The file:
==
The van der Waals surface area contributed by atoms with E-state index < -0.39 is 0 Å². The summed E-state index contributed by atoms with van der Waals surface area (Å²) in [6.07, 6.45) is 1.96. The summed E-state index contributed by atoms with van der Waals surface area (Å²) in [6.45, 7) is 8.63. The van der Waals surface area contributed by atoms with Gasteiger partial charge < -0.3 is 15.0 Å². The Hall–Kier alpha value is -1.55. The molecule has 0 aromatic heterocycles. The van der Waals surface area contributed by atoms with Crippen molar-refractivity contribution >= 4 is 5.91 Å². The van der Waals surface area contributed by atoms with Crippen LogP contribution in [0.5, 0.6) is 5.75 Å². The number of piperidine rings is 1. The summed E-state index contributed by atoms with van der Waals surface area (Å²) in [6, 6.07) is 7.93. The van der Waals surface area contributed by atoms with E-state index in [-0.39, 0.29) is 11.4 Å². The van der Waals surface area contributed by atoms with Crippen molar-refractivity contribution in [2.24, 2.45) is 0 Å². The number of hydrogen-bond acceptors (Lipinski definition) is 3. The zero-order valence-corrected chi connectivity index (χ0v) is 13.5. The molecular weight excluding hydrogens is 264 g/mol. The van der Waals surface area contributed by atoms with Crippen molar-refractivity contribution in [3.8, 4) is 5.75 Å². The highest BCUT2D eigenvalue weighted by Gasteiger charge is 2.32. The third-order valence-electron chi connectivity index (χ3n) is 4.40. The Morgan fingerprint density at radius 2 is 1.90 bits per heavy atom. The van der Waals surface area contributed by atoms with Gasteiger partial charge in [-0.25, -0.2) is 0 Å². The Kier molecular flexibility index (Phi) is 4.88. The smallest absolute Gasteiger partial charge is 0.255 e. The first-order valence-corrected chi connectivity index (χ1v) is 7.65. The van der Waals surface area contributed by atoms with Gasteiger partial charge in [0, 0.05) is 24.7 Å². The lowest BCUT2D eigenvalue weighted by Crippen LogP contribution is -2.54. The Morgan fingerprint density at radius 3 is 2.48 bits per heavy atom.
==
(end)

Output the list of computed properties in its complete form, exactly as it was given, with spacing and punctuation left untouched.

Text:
The van der Waals surface area contributed by atoms with E-state index < -0.39 is 0 Å². The summed E-state index contributed by atoms with van der Waals surface area (Å²) in [6.07, 6.45) is 1.96. The summed E-state index contributed by atoms with van der Waals surface area (Å²) in [6.45, 7) is 8.63. The van der Waals surface area contributed by atoms with Gasteiger partial charge < -0.3 is 15.0 Å². The Hall–Kier alpha value is -1.55. The molecule has 0 aromatic heterocycles. The van der Waals surface area contributed by atoms with Crippen molar-refractivity contribution >= 4 is 5.91 Å². The van der Waals surface area contributed by atoms with Crippen LogP contribution in [0.5, 0.6) is 5.75 Å². The number of piperidine rings is 1. The summed E-state index contributed by atoms with van der Waals surface area (Å²) in [6, 6.07) is 7.93. The van der Waals surface area contributed by atoms with E-state index in [-0.39, 0.29) is 11.4 Å². The van der Waals surface area contributed by atoms with Crippen molar-refractivity contribution in [2.24, 2.45) is 0 Å². The number of hydrogen-bond acceptors (Lipinski definition) is 3. The zero-order valence-corrected chi connectivity index (χ0v) is 13.5. The molecular weight excluding hydrogens is 264 g/mol. The van der Waals surface area contributed by atoms with Crippen molar-refractivity contribution in [3.8, 4) is 5.75 Å². The highest BCUT2D eigenvalue weighted by Gasteiger charge is 2.32. The third-order valence-electron chi connectivity index (χ3n) is 4.40. The Morgan fingerprint density at radius 2 is 1.90 bits per heavy atom. The van der Waals surface area contributed by atoms with Gasteiger partial charge in [-0.25, -0.2) is 0 Å². The Kier molecular flexibility index (Phi) is 4.88. The smallest absolute Gasteiger partial charge is 0.255 e. The first-order valence-corrected chi connectivity index (χ1v) is 7.65. The van der Waals surface area contributed by atoms with Gasteiger partial charge in [0, 0.05) is 24.7 Å². The lowest BCUT2D eigenvalue weighted by Crippen LogP contribution is -2.54. The Morgan fingerprint density at radius 3 is 2.48 bits per heavy atom.